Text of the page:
Giorgio Parisi, Nobel Prize in Physics 2021, offers a trick to cook pasta while reducing energy consumption. But for some Italians it doesn’t work.
The energy crisis down to the plate. Italy is not spared by the increase in gas and electricity prices, and the Italian Giorgio Parisi, Nobel Prize in Physics 2021, proposes a new way of cooking pasta.
On his Facebook account, he offers this tip to reduce his bill: Turn off the heat under the pot to finish cooking. “I put the gas on minimum, minimum, so it bubbles very low without using gas. This way obviously consumes even less and I think the pasta is cooked anyway. The most important thing is to always have the lid on. It is essential.”
On Twitter, many netizens made fun of this cooking. Some, somewhat ironically, go so far as to advise eating cold pasta and not cooking it at all.
— Sirio (@siriomerenda) 4 September 2022
My perch ignites the gas per 2 minutes? Suvvia, se sacrificio deve esserci lo facciamo eat la pasta cruda directamente… Siamo alla follia…
La ricetta della pasta a fuoco spento convince ren il Nobel della Fisica Giorgio Parisi https://t.co/f2G2wXd6of via @republica
— Claudio Gerino (@claudeger55) 2 September 2022
Others are content to thank Giorgio Parisi for shedding light on this trick, which an Internet user learned thanks to chemist Dario Bressanini, “I’ve been doing it for years, long ago, and I don’t need ‘an extra minute.’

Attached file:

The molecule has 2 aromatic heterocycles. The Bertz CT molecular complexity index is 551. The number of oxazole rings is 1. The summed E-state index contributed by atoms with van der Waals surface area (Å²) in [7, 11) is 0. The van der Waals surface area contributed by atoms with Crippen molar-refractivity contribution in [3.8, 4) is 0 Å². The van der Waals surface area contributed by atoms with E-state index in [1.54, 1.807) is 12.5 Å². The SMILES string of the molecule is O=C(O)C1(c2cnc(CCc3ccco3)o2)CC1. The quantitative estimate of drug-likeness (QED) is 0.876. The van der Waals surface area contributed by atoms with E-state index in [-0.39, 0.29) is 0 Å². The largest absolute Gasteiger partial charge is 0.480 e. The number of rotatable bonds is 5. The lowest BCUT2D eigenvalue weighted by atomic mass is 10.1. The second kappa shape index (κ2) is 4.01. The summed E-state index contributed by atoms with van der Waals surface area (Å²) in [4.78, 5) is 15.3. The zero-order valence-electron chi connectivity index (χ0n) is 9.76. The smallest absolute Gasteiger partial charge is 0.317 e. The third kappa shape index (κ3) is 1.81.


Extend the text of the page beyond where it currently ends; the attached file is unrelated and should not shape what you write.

However, the physicist’s recipe assumed unexpected proportions. The Italian chef Antonio Colonna protests in the daily newspaper La Repubblica.
According to him, cooking pasta like this makes it “gummy.” Some wonder about the usefulness of this debate, such as Barbara Gallavotti, Italian biologist and journalist.
La cosa absurda e tragica non è che un premio #Nobel e un grande chef si confrontino sulla cottura della #pasta, ma che decenni di spensieratezza energetica ci spingano ora a rimed casalinghi per sparer l’energia della cena. Meno male che c’è l’ironia di #Gramellini
— Barbara Gallavotti (@bgallavotti) 6 September 2022
According to her, it is tragic to dwell on such subjects at a time when energy problems are alarming.